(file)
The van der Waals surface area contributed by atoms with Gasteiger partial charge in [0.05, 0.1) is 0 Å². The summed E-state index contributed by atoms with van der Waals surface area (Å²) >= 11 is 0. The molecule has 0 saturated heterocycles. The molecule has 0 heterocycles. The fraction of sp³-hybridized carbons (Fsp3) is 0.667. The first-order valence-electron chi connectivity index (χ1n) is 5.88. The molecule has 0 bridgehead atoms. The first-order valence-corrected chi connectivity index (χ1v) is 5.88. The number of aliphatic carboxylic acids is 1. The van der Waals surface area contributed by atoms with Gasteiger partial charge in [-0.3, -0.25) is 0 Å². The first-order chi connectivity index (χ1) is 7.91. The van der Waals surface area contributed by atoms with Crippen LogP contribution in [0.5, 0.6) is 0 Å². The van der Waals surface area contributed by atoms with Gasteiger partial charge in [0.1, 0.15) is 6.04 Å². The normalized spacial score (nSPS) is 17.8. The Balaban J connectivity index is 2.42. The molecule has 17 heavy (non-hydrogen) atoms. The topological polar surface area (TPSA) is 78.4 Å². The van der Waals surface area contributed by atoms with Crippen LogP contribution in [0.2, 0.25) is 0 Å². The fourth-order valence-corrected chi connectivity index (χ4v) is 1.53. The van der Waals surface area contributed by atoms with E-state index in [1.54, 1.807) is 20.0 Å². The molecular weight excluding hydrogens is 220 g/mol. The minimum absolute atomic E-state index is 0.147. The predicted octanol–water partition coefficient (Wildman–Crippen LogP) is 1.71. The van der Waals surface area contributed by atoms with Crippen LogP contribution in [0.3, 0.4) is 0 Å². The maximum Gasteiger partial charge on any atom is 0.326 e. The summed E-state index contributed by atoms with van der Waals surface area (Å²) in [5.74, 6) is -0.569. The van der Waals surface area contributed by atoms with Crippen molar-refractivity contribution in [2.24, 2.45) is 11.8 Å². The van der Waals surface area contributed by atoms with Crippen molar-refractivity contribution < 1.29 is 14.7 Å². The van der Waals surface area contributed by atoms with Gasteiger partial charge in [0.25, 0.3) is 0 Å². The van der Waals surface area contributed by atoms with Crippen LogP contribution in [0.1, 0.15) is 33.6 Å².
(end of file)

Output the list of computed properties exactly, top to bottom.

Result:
The van der Waals surface area contributed by atoms with Gasteiger partial charge in [0.05, 0.1) is 0 Å². The summed E-state index contributed by atoms with van der Waals surface area (Å²) >= 11 is 0. The molecule has 0 saturated heterocycles. The molecule has 0 heterocycles. The fraction of sp³-hybridized carbons (Fsp3) is 0.667. The first-order valence-electron chi connectivity index (χ1n) is 5.88. The molecule has 0 bridgehead atoms. The first-order valence-corrected chi connectivity index (χ1v) is 5.88. The number of aliphatic carboxylic acids is 1. The van der Waals surface area contributed by atoms with Gasteiger partial charge in [-0.3, -0.25) is 0 Å². The first-order chi connectivity index (χ1) is 7.91. The van der Waals surface area contributed by atoms with Crippen LogP contribution in [0.5, 0.6) is 0 Å². The van der Waals surface area contributed by atoms with Gasteiger partial charge in [0.1, 0.15) is 6.04 Å². The normalized spacial score (nSPS) is 17.8. The Balaban J connectivity index is 2.42. The molecule has 17 heavy (non-hydrogen) atoms. The topological polar surface area (TPSA) is 78.4 Å². The van der Waals surface area contributed by atoms with Crippen LogP contribution in [0.2, 0.25) is 0 Å². The fourth-order valence-corrected chi connectivity index (χ4v) is 1.53. The van der Waals surface area contributed by atoms with E-state index in [1.54, 1.807) is 20.0 Å². The molecular weight excluding hydrogens is 220 g/mol. The minimum absolute atomic E-state index is 0.147. The predicted octanol–water partition coefficient (Wildman–Crippen LogP) is 1.71. The van der Waals surface area contributed by atoms with Crippen LogP contribution in [0.3, 0.4) is 0 Å². The maximum Gasteiger partial charge on any atom is 0.326 e. The summed E-state index contributed by atoms with van der Waals surface area (Å²) in [5.74, 6) is -0.569. The van der Waals surface area contributed by atoms with Crippen molar-refractivity contribution in [2.24, 2.45) is 11.8 Å². The van der Waals surface area contributed by atoms with Crippen molar-refractivity contribution < 1.29 is 14.7 Å². The van der Waals surface area contributed by atoms with Gasteiger partial charge in [0.25, 0.3) is 0 Å². The van der Waals surface area contributed by atoms with Crippen LogP contribution in [0.1, 0.15) is 33.6 Å².